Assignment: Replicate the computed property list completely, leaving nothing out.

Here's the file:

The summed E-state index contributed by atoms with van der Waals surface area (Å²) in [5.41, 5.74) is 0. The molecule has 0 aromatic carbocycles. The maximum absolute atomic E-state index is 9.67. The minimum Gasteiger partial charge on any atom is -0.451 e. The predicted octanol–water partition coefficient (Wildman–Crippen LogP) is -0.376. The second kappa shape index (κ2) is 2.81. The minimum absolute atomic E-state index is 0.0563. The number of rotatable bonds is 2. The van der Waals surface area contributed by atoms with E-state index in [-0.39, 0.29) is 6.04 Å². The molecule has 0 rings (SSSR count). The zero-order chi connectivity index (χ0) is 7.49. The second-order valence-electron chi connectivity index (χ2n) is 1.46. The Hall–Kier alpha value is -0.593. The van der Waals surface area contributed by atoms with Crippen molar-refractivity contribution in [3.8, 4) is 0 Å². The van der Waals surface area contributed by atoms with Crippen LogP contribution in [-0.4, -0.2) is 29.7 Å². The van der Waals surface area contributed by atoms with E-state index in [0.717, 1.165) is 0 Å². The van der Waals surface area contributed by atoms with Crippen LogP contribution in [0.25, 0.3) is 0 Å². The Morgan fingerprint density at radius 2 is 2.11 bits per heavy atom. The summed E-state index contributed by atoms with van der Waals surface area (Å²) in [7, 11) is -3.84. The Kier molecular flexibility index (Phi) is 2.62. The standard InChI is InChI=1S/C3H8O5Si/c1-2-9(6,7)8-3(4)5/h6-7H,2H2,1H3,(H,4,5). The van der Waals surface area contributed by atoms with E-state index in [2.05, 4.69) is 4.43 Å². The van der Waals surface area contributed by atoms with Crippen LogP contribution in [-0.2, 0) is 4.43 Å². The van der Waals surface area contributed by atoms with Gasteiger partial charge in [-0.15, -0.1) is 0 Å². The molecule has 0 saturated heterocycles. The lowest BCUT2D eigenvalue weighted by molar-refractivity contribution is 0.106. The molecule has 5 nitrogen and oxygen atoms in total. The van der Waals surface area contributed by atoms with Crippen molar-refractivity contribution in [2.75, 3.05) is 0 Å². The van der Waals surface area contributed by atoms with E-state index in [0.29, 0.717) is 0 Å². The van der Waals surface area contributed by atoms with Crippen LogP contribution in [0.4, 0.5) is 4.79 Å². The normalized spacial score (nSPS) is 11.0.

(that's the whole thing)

The summed E-state index contributed by atoms with van der Waals surface area (Å²) in [5.41, 5.74) is 0. The molecule has 0 aromatic carbocycles. The maximum absolute atomic E-state index is 9.67. The minimum Gasteiger partial charge on any atom is -0.451 e. The predicted octanol–water partition coefficient (Wildman–Crippen LogP) is -0.376. The second kappa shape index (κ2) is 2.81. The minimum absolute atomic E-state index is 0.0563. The number of rotatable bonds is 2. The van der Waals surface area contributed by atoms with E-state index in [-0.39, 0.29) is 6.04 Å². The molecule has 0 rings (SSSR count). The zero-order chi connectivity index (χ0) is 7.49. The second-order valence-electron chi connectivity index (χ2n) is 1.46. The Hall–Kier alpha value is -0.593. The van der Waals surface area contributed by atoms with Crippen molar-refractivity contribution in [3.8, 4) is 0 Å². The van der Waals surface area contributed by atoms with Crippen LogP contribution in [-0.4, -0.2) is 29.7 Å². The van der Waals surface area contributed by atoms with E-state index in [0.717, 1.165) is 0 Å². The van der Waals surface area contributed by atoms with Crippen LogP contribution in [0.25, 0.3) is 0 Å². The Morgan fingerprint density at radius 2 is 2.11 bits per heavy atom. The summed E-state index contributed by atoms with van der Waals surface area (Å²) in [7, 11) is -3.84. The Kier molecular flexibility index (Phi) is 2.62. The standard InChI is InChI=1S/C3H8O5Si/c1-2-9(6,7)8-3(4)5/h6-7H,2H2,1H3,(H,4,5). The van der Waals surface area contributed by atoms with E-state index in [2.05, 4.69) is 4.43 Å². The van der Waals surface area contributed by atoms with Crippen LogP contribution in [-0.2, 0) is 4.43 Å². The van der Waals surface area contributed by atoms with Gasteiger partial charge in [-0.15, -0.1) is 0 Å². The molecule has 0 saturated heterocycles. The lowest BCUT2D eigenvalue weighted by molar-refractivity contribution is 0.106. The molecule has 5 nitrogen and oxygen atoms in total. The van der Waals surface area contributed by atoms with Crippen molar-refractivity contribution in [2.75, 3.05) is 0 Å². The van der Waals surface area contributed by atoms with E-state index in [0.29, 0.717) is 0 Å². The van der Waals surface area contributed by atoms with Crippen LogP contribution in [0.4, 0.5) is 4.79 Å². The normalized spacial score (nSPS) is 11.0.